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I am trying to get a user to enter a number between 1 and 4. I have code to check if the number is correct but I want the code to loop around several times until the numbers is correct. Does anyone know how to do this? The code is below:

def Release():


    try:
        print 'Please select one of the following?\nCompletion = 0\nRelease ID = 1\nVersion ID = 2\nBuild ID = 3\n'
        a = int(input("Please select the type of release required: "))
        if a == 0:
            files(a)
        elif a == 1:
            files(a)
        elif a == 2:
            files(a)
        elif a == 3:
            files(a)
        else:
            raise 'incorrect'
    except 'incorrect':    
        print 'Try Again'
    except:
        print 'Error'

Release()

I am also getting an error about the exception I have entered:

kill.py:20: DeprecationWarning: catching of string exceptions is deprecated
  except 'incorrect':
Error

Thanks for any help

share|improve this question
8  
This is a really bad design; incorrect user input here is not really an exception at all. – unwind Feb 11 '10 at 12:12
up vote 22 down vote accepted
def files(a):
    pass

while True:
    try:
        i = int(input('Select: '))
        if i in range(4):
            files(i)
            break
    except:    
        pass

    print '\nIncorrect input, try again'
share|improve this answer
    
@jellybean -- Thanks for this. This work's the best, all other answers are good but this code catches the user entering any other incorrect variable. – chrissygormley Feb 11 '10 at 12:36

Your approach seems to be a very long-winded way to accomplish something fairly simple:

def Release() :
    while True :
        print 'Please select one of the following?\nCompletion = 0\nRelease ID = 1\nVersion ID = 2\nBuild ID = 3\n'
        a = int(input("Please select the type of release required: "))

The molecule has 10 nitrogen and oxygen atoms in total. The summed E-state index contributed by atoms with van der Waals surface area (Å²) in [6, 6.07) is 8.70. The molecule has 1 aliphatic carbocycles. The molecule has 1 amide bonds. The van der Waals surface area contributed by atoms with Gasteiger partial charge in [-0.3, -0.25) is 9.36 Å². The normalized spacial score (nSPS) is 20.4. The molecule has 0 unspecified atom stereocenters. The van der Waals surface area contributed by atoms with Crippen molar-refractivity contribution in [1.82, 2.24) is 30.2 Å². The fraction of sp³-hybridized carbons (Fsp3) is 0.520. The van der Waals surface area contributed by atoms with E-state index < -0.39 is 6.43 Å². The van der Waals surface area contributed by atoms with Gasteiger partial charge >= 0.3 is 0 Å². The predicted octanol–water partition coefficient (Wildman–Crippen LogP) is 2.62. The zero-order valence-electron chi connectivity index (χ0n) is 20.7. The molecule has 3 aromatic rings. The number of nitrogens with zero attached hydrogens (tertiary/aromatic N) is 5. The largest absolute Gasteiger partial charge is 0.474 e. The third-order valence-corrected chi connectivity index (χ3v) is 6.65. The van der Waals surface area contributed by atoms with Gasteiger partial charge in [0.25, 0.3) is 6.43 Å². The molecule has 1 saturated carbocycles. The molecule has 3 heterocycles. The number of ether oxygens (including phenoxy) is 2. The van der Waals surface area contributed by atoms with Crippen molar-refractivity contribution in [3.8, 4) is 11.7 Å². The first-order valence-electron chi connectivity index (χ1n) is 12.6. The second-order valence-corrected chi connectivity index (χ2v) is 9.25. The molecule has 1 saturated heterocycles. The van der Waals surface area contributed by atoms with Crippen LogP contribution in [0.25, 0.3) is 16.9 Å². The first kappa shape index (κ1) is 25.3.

if 0 <= a < 4 :
            files(a)
            break
        else :
            print('Try Again')
share|improve this answer

Modern Python exceptions are classes; by using raise 'incorrect', you are using a deprecated language feature called string exceptions. The Errors and Exceptions section of the Python tutorial would be a good place to start with basic exception handling in Python.

In general, exceptions are not ideal for your situation anyway—a simple while loop should be sufficient. Exceptions should be reserved for exceptional situations, and bad user input is not exceptional, it's expected.

The loop-based version of Release would look something like this:

def Release():
    a = None
    while a not in (0, 1, 2, 3):
        print 'Please select one of the following?\nCompletion = 0\nRelease ID = 1\nVersion ID = 2\nBuild ID = 3\n'
        try:
            a = int(input("Please select the type of release required: "))
        except ValueError:
            pass  # Could happen in face of bad user input
    files(a)

P.S. a is a bad variable name; you should probably change it to chosen_option or something like that.

share|improve this answer

You are both throwing and catching the exception in the same simple block of code - this is not really what exception handling is about. You can do it better either by breaking out of a loop or by keeping a condition. E.g.:

def isNumberCorrect(x):
   return x in range(4)

def Release():
    num = None # incorrect

    while not isNumberCorrect(num):
        print 'Please select one of the following?\nCompletion = 0\nRelease ID = 1\nVersion ID = 2\nBuild ID = 3\n'
        num_str = raw_input("Please select the type of release required: ")

        try:
            num = int(num_str)
        except ValueError:
            num = None

        if not isNumberCorrect(num):
            print 'Incorrect!'

     # work with num here; it's guaranteed to be correct.

if __name__ == '__main__':
  try:
    Release()
  except:
    print 'Error!'

EDIT: Added error checking in the int parsing.

share|improve this answer

Instead of using exceptions you could do something like this:

...
a = raw_input("Please select the type of release required:")
while a not in ['0','1','2','3']: a = raw_input("Try again: ")
files(int(a))
...
share|improve this answer
2  
int() might throw an exception on character input ... – Johannes Charra Feb 11 '10 at 12:21
    
That's true. Not usable as such – Anssi Feb 11 '10 at 14:05
def Release():
    while 1:
        print """Please select one of the following?
                 Completion = 0
                 Release ID = 1
                 Version ID = 2
                 Build ID = 3
                 Exit = 4 """            
        try:
             a = int(raw_input("Please select the type of release required: "))
        except Exception,e:
             print e
        else:
             if a==4: return 0
             files(a)
share|improve this answer

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